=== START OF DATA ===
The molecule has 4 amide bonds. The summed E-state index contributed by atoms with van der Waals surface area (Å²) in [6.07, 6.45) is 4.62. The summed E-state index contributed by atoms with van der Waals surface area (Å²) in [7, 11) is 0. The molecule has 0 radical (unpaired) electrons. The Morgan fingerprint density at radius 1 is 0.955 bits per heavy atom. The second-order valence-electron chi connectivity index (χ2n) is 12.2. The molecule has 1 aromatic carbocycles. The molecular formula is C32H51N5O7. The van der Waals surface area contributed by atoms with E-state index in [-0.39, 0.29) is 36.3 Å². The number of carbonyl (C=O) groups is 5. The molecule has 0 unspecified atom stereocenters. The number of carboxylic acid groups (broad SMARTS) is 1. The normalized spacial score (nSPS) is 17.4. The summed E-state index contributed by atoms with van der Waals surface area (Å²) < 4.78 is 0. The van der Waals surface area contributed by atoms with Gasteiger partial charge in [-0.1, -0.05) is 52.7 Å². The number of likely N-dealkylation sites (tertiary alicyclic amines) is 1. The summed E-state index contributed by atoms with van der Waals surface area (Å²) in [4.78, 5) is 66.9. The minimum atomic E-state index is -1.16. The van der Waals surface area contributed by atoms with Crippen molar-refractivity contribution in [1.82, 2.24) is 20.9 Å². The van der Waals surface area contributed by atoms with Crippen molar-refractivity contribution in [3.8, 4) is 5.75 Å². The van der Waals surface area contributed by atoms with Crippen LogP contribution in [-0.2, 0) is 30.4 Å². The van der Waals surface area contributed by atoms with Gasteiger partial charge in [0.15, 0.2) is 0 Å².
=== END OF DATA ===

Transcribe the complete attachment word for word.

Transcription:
The molecule has 4 amide bonds. The summed E-state index contributed by atoms with van der Waals surface area (Å²) in [6.07, 6.45) is 4.62. The summed E-state index contributed by atoms with van der Waals surface area (Å²) in [7, 11) is 0. The molecule has 0 radical (unpaired) electrons. The Morgan fingerprint density at radius 1 is 0.955 bits per heavy atom. The second-order valence-electron chi connectivity index (χ2n) is 12.2. The molecule has 1 aromatic carbocycles. The molecular formula is C32H51N5O7. The van der Waals surface area contributed by atoms with E-state index in [-0.39, 0.29) is 36.3 Å². The number of carbonyl (C=O) groups is 5. The molecule has 0 unspecified atom stereocenters. The number of carboxylic acid groups (broad SMARTS) is 1. The normalized spacial score (nSPS) is 17.4. The summed E-state index contributed by atoms with van der Waals surface area (Å²) < 4.78 is 0. The van der Waals surface area contributed by atoms with Gasteiger partial charge in [-0.1, -0.05) is 52.7 Å². The number of likely N-dealkylation sites (tertiary alicyclic amines) is 1. The summed E-state index contributed by atoms with van der Waals surface area (Å²) in [4.78, 5) is 66.9. The minimum atomic E-state index is -1.16. The van der Waals surface area contributed by atoms with Crippen molar-refractivity contribution in [1.82, 2.24) is 20.9 Å². The van der Waals surface area contributed by atoms with Crippen molar-refractivity contribution in [3.8, 4) is 5.75 Å². The van der Waals surface area contributed by atoms with Crippen LogP contribution in [-0.2, 0) is 30.4 Å². The van der Waals surface area contributed by atoms with Gasteiger partial charge in [0.15, 0.2) is 0 Å².